CNBCfix review: Ace Greenberg audits Jimmy Cayne’s income statements in The Rise and Fall of Bear Stearns

          Posted: Saturday, June 5, 2010

There is an argument from the Bear Stearns people and the Lehman Brothers people that has never gotten a whole lot of traction from the press.

Presumably because the press doesn't believe it.

The argument is that Bear Stearns and Lehman Brothers were finished off not by poor management, but rumor-mongering: Short-sellers who seized upon a little smoke to yell "FIRE!" in a crowded theater.

It only takes until Page 3 in Alan C. "Ace" Greenberg's book, The Rise and Fall of Bear Stearns, to encounter a "groundless rumor." According to Greenberg, the legendary longtime CEO and Chairman of Bear, it was being said on the Street on March 10, 2008, that Bear was having liquidity problems.

By Page 4, Greenberg is complaining that this rumor was broadcast by CNBC, and that his denial (to a question from Michelle Caruso-Cabrera) was essentially ignored.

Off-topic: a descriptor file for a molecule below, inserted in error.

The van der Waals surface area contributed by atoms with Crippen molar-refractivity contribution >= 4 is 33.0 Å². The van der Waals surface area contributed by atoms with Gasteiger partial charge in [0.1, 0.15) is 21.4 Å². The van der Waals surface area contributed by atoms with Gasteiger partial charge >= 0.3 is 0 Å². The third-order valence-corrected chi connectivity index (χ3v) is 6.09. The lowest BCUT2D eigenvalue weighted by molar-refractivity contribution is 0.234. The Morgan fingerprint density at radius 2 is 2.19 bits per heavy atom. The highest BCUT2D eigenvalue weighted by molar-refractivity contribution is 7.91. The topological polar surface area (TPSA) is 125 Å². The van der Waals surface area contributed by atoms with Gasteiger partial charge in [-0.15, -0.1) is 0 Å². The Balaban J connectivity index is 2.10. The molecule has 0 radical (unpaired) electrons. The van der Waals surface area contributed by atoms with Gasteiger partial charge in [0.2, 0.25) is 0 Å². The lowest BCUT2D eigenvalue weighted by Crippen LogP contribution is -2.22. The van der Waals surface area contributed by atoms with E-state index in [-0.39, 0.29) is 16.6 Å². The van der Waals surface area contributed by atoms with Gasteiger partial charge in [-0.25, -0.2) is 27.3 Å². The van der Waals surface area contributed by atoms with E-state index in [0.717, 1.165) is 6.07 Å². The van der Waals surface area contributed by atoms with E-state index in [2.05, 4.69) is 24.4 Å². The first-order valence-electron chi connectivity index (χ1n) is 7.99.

Hindsight — evidenced by what we now know to be the 2008 condition of others such as Lehman Brothers, Citigroup, AIG, Fannie Mae, Freddie Mac, Merrill Lynch, Washington Mutual, and even survivors such as Goldman Sachs and Morgan Stanley — suggests the rumors were accurate, and that Greenberg's real objection is probably the speed at which the firm capsized, not the notion that it needed serious capital or a buyer to survive.

Greenberg, in his concise and interesting 200-page chronicle of his own career, unfortunately seems most interested in correcting what he sees as rewritten history from and about his successor Jimmy Cayne, particularly as described in William D. Cohan's House of Cards. Cayne descriptions cover about 60% of the book. (Along the way, he balks at a Trader Monthly article by Charles Gasparino claiming Cayne "built Bear Stearns from the ground up, brick by brick," saying the claim is so ridiculous, he didn't even bother sending a correction to the editor.)

Greenberg's chief disagreements with Cayne are these:

* He says Cayne claimed Greenberg wooed him to start at Bear in 1969 at $70,000 a year, when the standard salary (not including bonus) was $700 a week, and that Cayne falsely claimed he was pulling in $900,000 in commissions a few years later.